Work is about to start on a £53,000 makeover for a Brighton park, with new play equipment ready to be installed.
Fences, paths and other surfaces will be replaced and the drainage improved, Brighton and Hove City Council said today (Tuesday 14 February).
The work is expected to take about a month at William Clarke Park – also known as the Patch or Nobby’s Park.
The money to pay for the upgrade has come from the contributions paid by the developers behind local building projects. Such payments usually form part of the conditions when planning permission is granted for larger projects.
The council said: “Work is being co-ordinated with the Friends of William Clarke Park, which has its own programme of works scheduled over the next two months.”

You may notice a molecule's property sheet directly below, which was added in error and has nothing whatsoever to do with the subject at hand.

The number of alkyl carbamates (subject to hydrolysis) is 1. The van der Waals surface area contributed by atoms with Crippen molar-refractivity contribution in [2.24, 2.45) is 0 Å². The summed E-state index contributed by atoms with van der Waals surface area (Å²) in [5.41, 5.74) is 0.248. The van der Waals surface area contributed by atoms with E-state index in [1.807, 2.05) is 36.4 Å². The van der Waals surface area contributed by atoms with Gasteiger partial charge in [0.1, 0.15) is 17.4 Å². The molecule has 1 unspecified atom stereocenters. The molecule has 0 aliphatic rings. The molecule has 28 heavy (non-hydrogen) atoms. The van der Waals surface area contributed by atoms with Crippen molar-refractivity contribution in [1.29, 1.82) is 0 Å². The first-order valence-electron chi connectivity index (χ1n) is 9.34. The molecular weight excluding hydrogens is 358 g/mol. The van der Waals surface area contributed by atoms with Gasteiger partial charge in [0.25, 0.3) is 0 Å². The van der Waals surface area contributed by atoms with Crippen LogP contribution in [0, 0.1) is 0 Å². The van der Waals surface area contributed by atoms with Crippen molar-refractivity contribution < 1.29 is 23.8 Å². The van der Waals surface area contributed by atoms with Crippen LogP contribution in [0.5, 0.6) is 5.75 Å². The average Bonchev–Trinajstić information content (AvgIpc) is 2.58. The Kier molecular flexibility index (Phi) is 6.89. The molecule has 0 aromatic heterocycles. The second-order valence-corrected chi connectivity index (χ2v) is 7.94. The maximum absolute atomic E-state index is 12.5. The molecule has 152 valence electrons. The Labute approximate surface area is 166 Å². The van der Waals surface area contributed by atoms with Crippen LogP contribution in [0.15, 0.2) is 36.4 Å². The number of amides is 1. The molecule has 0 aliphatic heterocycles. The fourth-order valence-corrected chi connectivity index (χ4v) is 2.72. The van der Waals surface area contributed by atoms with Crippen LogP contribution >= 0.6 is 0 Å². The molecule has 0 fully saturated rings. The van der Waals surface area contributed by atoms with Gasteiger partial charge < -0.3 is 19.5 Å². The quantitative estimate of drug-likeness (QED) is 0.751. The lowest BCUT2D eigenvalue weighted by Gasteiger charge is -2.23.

Everything is expected to be ready by the start of the Patchfest spring festival on Saturday 22 April and Sunday 23 April.
Councillor Gill Mitchell, who chairs the council’s Environment, Transport and Sustainability Committee, said: “It’s a pleasure to be able to improve a park at a time when budgets are so tight.
“Getting funding from external sources and the work of these fantastic friends groups will become increasingly important in future.”
Because of cuts in central government funding to councils, the parks department must lose £600,000 of its budget, or 15 per cent, in the years up to 2020.
The park is named after a former councillor and railway worker, William “Nobby” Clarke, who served as the mayor of Brighton in 1975.
The elongated park is formed from a railway cutting which led to a 1,000-yard-long tunnel under Elm Grove, serving the Kemp Town branch line and emerging at the bottom of Freshfield Road. The line closed in 1971.
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